Arrived safe and sound in Oregon. Road trip photos to be posted shortly.

July Photographs Posted

Occurred July 23, 2004 (Permalink)

I've uploaded and organized the photos that I took in

Wonder Woman: The Laptop

Occurred July 26, 2004 (Permalink)

Today was my first day on the job at the Linux Technology Center in Beaverton, Oregon. Upon arriving at work, I was given two empty computers and told that these would be my electronic companions...and that they needed software, as they were wiped clean prior to my arrival. Well, I thought, this shouldn't be too difficult; I've installed Linux on plenty of computers...let's see what they gave me.

One machine is an IBM NetVista P3-866. I hadn't realized that P3s came in that particular denomination. Oh well. The bigger problem was that the onboard video has wonderful lines going across it in X. So the solution: Find another video card. And now I get a screenful of garbage upon exiting X. In text mode, no less. The best part: a giant 21" CRT. Yay! Now if only the video card had enough RAM to drive it...:P

The second machine? A ThinkPad with a Wonder Woman sticker on it! This machine didn't give me nearly as much trouble...until FC1 ate the grub config. If all the company tools weren't on our custom FC1 CDs, I'd blow it away and install Debian. Oh well. Wonder woman shall simply have to make due with this indignity until I figure out how to host those tools elsewhere.

Steph is Here!

Occurred July 28, 2004 (Permalink)

Tonight we went to Andina (offsite) in the (upscale) Pearl district of downtown Portland, courtesy of Steph's uncle Gary. The food was good and tasty, and the drinks were exotic. End result: we were both sloshed. Good times had by all.

Wandering in a Field

Occurred July 29, 2004 (Permalink)

Steph and I went for a walk. We quickly discovered that Walker Road goes out in the country...and the sidewalk ends. This forced us to trample through a field and some high weeds to get back to sidewalkland. Fun, except for those who wear sandals. I think she went to see museums and gardens around Portland today. I had work. :P

Mt. Hood Hike

Occurred July 31, 2004 (Permalink)

This weekend, Steph and I drove up to Timberline Lodge on Mt. Hood. This lodge is about 6,000 feet above sea level, at the treeline. We took off on the Timberline trail, which circled the timberline, and saw amazing things: snow, streams, trees, big bugs, and Swedes. There were a lot of short gnarled trees, and a few BIG PATCHES OF SNOW!

So we played around in the snow a bit. Tossed some snowballs around, and threw handfuls of snow at each other. It was fun! And really cold! I didn't bother to bring mittens (heck, I don't _have_ mittens!) and my hands froze. My camera captured Steph aiming a snowball at me. :P

Continuing down the trail, we encountered a big crevasse with a creek in it, and an even bigger crevasse with snow in it. We decided that we'd gone far enough, and turned back towards the parking lot. By the time we got back, it was nearly 6pm and we were quite exhausted. Oh well. We sat in the parking lot watching the sun set...only it didn't set, because it was the middle of summer and the sun doesn't go down until 8:30pm.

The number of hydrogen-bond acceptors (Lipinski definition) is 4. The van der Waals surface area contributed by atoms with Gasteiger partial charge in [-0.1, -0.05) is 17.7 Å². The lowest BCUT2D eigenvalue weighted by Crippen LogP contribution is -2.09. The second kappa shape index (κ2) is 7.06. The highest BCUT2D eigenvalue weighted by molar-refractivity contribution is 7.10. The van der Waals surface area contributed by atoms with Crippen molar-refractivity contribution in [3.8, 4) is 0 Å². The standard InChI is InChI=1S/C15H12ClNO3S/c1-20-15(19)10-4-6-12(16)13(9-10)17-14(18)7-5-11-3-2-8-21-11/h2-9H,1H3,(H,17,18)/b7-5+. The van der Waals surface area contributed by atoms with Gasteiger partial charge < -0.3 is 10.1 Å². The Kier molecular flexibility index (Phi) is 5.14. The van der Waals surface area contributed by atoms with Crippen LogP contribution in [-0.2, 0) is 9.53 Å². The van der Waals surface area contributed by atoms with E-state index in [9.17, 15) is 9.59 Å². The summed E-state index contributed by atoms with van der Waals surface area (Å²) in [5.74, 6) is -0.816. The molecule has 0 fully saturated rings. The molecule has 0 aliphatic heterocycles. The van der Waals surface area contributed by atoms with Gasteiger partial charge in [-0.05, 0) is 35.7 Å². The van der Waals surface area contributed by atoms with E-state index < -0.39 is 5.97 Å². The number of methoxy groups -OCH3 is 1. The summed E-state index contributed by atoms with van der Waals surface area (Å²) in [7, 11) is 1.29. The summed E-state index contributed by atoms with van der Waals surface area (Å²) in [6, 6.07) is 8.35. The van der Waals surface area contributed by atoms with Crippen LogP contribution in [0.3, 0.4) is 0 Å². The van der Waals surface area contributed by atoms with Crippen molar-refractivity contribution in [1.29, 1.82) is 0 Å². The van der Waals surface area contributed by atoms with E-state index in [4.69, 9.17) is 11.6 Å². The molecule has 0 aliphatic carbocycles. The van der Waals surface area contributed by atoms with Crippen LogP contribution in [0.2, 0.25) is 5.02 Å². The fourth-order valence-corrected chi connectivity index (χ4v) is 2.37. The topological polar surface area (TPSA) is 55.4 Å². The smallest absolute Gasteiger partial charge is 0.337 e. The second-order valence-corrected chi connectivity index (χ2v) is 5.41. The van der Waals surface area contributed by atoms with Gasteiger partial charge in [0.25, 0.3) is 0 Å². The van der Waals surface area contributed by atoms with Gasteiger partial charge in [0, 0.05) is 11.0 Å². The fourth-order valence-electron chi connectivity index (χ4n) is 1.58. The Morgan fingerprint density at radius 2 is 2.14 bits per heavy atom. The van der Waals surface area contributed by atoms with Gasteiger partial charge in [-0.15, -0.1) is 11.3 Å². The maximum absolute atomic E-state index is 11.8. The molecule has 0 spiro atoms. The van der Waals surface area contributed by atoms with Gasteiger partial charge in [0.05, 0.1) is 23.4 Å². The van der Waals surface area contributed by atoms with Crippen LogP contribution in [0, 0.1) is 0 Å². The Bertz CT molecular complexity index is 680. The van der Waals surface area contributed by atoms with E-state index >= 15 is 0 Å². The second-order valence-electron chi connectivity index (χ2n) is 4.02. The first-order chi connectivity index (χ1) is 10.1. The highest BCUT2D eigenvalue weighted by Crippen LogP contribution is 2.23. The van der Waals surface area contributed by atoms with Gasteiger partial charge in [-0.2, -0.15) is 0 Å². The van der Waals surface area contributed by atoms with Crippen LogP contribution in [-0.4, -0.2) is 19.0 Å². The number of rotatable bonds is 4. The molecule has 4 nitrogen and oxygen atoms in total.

Eventually we figured it was a good idea to go home, so we piled back in the car and drove up 35 to the town of Hood River in the Columbia River Gorge. There, we found unnavigable streets and a cafe with ok food and some really really delightful cake! We shared a big slice of chocolate cake and loved every bite of it.

Later, we drove down the mountain and stomped around Multnomah Falls in the dark. Then we drove home. Photos are posted here.

Dinner at the Fields

Occurred August 01, 2004 (Permalink)

Mmm... dinner at Brian's grandparents' house. Cooked by their German friends the Ziglands(?). Pictures.

Oregon Sunset

Occurred August 03, 2004 (Permalink)

I took photos of the Oregon sunset.

Cannon Beach

Occurred August 07, 2004 (Permalink)

Since yesterday was the last full day that Steph and Brian were going to be in town, we decided to head out to the beach on Friday afternoon. We drove westward on 26, stopped at "Oregon's Largest Tree" and turned left onto south 101. We stopped in Cannon Beach, which had a bunch of touristy shops: restaurants and kite stores.

We went out to the beach and tried to head towards a really big rock out in the ocean. Unfortunately, the winds came up very strongly and we decided (after Steph threw a frisbee at me and it blew up and behind her 100 feet) to turn back. Then we decided to get a kite. We got ten feet out of the door and it started pouring on us. Yuck! We fled back to the car...until we realized that Steph and I were pretty much soaked.

We had dinner in soggy clothes. The food was passable, but not the best fish and chips I've ever had. Afterwards we hopped back into my car, cranked the heat all the way and sat there for a good 15 minutes. By then, the rain had stopped and it was still windy, so we took the kite out.

The kite flying was slow at first, as we struggled to figure out how to control the thing whilst in the air. I discovered that it was easier to steer the kite if we reined in about half the strings. After a few minutes of flying the kite, I slowly (re)learned the basics of kite control. We all took turns flying the kite--even Steph, who didn't want to at first.

The sun went down, so we drove home. They left this morning. Pictures here.

MiPL, Portland, Sunsets

Occurred August 14, 2004 (Permalink)

Last Tuesday, I went on a walking tour of northwest Portland with a group known as Meet in Portland (offsite). We went to see various buildings, and I took some pictures to go with it. The A810* photos are from that event.